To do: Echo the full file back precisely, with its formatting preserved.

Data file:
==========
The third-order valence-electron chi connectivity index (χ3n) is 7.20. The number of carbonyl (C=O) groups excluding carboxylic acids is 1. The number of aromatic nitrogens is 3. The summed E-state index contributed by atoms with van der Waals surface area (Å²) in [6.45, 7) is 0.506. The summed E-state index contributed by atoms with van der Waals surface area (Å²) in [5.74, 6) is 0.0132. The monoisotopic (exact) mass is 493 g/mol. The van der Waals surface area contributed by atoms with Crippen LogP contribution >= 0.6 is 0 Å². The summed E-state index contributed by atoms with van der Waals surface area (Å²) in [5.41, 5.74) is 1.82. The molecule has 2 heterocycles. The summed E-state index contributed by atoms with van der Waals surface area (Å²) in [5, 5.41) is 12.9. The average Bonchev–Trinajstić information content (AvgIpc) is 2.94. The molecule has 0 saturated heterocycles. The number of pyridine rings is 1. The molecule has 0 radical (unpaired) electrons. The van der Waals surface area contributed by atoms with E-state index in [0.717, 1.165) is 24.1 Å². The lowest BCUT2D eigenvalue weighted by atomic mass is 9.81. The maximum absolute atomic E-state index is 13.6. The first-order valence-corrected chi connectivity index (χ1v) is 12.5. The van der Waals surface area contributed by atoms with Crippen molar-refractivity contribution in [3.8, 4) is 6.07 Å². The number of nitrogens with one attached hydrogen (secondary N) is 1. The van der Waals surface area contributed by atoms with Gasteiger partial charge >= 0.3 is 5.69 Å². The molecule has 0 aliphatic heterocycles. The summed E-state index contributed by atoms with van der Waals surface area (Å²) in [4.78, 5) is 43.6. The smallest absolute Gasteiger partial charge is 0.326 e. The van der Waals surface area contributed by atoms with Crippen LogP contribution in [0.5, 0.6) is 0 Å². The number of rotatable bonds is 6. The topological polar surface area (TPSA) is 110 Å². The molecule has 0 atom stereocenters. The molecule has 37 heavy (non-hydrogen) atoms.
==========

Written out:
The third-order valence-electron chi connectivity index (χ3n) is 7.20. The number of carbonyl (C=O) groups excluding carboxylic acids is 1. The number of aromatic nitrogens is 3. The summed E-state index contributed by atoms with van der Waals surface area (Å²) in [6.45, 7) is 0.506. The summed E-state index contributed by atoms with van der Waals surface area (Å²) in [5.74, 6) is 0.0132. The monoisotopic (exact) mass is 493 g/mol. The van der Waals surface area contributed by atoms with Crippen LogP contribution >= 0.6 is 0 Å². The summed E-state index contributed by atoms with van der Waals surface area (Å²) in [5.41, 5.74) is 1.82. The molecule has 2 heterocycles. The summed E-state index contributed by atoms with van der Waals surface area (Å²) in [5, 5.41) is 12.9. The average Bonchev–Trinajstić information content (AvgIpc) is 2.94. The molecule has 0 saturated heterocycles. The number of pyridine rings is 1. The molecule has 0 radical (unpaired) electrons. The van der Waals surface area contributed by atoms with E-state index in [0.717, 1.165) is 24.1 Å². The lowest BCUT2D eigenvalue weighted by atomic mass is 9.81. The maximum absolute atomic E-state index is 13.6. The first-order valence-corrected chi connectivity index (χ1v) is 12.5. The van der Waals surface area contributed by atoms with Crippen molar-refractivity contribution in [3.8, 4) is 6.07 Å². The number of nitrogens with one attached hydrogen (secondary N) is 1. The van der Waals surface area contributed by atoms with Gasteiger partial charge >= 0.3 is 5.69 Å². The molecule has 0 aliphatic heterocycles. The summed E-state index contributed by atoms with van der Waals surface area (Å²) in [4.78, 5) is 43.6. The smallest absolute Gasteiger partial charge is 0.326 e. The van der Waals surface area contributed by atoms with Crippen LogP contribution in [0.5, 0.6) is 0 Å². The number of rotatable bonds is 6. The topological polar surface area (TPSA) is 110 Å². The molecule has 0 atom stereocenters. The molecule has 37 heavy (non-hydrogen) atoms.